Rights holders putting on collegiate golf tournaments may find their events gaining a whole new level of importance. At least one report shows the best college golfers could be guaranteed status on one of several tours, ranging from the PGA TOUR to the PGA TOUR China.
The report, printed in Golfweek, noted the program is not yet in effect, however, and is part of a long-term process. Officials with the PGA TOUR initially approached the Golf Coaches Association of America about a partnership roughly a decade ago, and the dialogue has been on and off to varying degrees since. At the moment, no launch date has been set.
Still, it’s quite a game-changer.
Golfweek quoted a statement from the PGA: "The PGA TOUR has been working to develop a new program that will identify, prepare and transition top collegiate golfers to professional golf. This program will be designed to reward season-long collegiate play with varying levels of playing access to tours operated under the PGA TOUR umbrella, while upholding the principles and virtues of collegiate athletics. The PGA TOUR is working in collaboration with its players, Policy Board and various other stakeholders to design a mutually beneficial platform."
Many questions need to be answered before the system launches. They include how the Tour will measure and prioritize season-long performance for top-ranked collegiate players who do not all play the same schedule. Complicating this further is the fact that college golf is played not just at the NCAA level but at the NJCAA, NCCAA and NAIA levels (as well as others) and at the intramural and club level, where organizations such as the National Collegiate Club Golf Association are offering tournaments throughout the school year.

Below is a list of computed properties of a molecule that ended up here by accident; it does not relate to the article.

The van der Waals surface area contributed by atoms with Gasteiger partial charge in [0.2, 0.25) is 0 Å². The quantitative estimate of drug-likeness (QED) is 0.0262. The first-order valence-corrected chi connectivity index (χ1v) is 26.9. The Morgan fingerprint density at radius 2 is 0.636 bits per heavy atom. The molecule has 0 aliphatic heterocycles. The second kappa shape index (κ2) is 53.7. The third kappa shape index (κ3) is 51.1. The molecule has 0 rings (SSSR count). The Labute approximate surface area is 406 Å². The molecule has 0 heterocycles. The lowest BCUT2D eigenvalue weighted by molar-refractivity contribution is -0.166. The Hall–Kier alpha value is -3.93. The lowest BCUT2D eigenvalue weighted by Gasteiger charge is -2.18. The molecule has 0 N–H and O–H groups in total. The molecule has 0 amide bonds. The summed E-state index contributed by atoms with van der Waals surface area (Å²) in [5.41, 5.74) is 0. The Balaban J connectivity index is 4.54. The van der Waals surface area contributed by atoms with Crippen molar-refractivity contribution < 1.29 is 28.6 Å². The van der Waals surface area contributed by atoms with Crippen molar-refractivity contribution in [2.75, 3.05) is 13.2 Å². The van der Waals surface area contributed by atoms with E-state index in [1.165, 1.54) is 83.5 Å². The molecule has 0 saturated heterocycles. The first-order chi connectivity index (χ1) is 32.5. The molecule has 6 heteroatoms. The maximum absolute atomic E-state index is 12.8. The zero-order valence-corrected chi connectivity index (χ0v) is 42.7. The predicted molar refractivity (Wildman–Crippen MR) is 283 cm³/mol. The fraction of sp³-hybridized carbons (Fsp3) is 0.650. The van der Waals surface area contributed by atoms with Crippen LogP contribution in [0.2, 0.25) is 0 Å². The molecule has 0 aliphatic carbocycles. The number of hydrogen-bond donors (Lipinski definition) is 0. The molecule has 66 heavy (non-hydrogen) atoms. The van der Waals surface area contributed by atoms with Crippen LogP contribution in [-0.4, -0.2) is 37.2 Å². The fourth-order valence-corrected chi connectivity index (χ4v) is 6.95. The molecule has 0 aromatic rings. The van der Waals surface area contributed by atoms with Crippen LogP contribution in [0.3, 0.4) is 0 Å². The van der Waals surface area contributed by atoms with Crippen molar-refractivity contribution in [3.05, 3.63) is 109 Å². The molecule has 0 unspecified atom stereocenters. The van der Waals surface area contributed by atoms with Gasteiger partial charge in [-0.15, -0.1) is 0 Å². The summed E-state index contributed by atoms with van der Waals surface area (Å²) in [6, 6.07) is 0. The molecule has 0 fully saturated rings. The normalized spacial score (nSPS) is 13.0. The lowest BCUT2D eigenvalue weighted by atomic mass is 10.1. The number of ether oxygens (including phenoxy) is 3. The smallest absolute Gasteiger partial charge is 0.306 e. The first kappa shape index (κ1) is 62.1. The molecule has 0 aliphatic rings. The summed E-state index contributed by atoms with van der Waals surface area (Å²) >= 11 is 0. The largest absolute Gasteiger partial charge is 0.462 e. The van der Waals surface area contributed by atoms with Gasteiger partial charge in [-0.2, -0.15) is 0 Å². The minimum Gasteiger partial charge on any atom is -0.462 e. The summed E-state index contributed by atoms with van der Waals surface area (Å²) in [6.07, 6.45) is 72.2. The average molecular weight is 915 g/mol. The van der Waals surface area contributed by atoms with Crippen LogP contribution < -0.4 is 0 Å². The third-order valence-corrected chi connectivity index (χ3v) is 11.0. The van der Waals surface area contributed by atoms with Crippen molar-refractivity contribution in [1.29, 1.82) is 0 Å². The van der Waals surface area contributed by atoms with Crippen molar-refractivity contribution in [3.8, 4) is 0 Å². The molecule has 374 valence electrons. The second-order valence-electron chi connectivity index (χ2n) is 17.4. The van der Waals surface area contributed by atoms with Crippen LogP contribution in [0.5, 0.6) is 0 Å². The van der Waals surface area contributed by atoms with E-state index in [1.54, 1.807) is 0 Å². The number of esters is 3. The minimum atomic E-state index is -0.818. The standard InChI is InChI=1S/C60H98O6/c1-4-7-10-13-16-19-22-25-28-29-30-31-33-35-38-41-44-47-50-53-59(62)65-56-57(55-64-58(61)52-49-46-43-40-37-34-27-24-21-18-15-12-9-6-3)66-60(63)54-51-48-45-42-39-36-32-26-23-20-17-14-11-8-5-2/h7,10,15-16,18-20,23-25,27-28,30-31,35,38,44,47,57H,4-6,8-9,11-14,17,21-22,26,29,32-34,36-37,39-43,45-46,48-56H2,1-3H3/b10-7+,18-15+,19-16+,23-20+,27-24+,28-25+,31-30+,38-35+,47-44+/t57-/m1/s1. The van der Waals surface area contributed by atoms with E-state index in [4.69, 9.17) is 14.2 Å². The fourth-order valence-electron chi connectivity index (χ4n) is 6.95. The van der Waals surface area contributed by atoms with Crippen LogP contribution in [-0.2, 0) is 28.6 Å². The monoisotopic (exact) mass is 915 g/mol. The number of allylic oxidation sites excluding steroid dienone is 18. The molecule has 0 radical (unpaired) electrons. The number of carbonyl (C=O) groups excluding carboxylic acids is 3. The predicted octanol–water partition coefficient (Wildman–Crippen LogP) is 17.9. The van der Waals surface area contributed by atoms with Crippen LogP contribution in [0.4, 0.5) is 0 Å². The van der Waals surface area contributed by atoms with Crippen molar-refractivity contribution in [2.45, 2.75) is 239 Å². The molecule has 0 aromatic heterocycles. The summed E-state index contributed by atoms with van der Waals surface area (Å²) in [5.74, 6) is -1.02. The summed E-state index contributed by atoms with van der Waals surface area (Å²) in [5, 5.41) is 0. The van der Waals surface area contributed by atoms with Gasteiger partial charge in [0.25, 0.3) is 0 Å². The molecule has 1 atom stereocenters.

It is, however, undoubtedly the NCAA on whom most of the attention falls in this endeavor. The NCAA Division I Men’s and Women’s Golf Committees will host its 2019 Division I Men’s and Women’s Golf Championships at the Blessings Golf Club in Fayetteville, Arkansas. The Grayhawk Golf Club in Scottsdale, Arizona will be the site of the 2020, 2021 and 2022 championships.
NCAA did not respond to SDM's request for comment on the issue.
One of the benefits of the system is not convincing promising amateurs to make the choice between finishing their education and turning pro. According to GolfWorld, while this is not necessarily an issue in men's golf, a number of women players have had to choose between beginning their professional careers in the middle of the college seasons due to the dates of LPGA Q school, now known as LPGA Q Series. The frequency became amplified to the point the LPGA now allows deferred status to those who qualify.
In addition, the combination of being able to compete at the highest level and to continue one’s education can be a lure to promising high school athletes to continue in the game and to seek out schools with golf teams.
"This program will be designed to reward season-long collegiate play with varying levels of playing access to tours operated under the PGA TOUR umbrella while upholding the principles and virtues of college athletics,” the Tour said in a statement, according to the Golf Channel.
Event owners and rights holders of collegiate tournaments will surely find more marketability and value inherent in their competitions, just as schools may see more interest in their golf programs.
SDM will continue to follow this developing issue.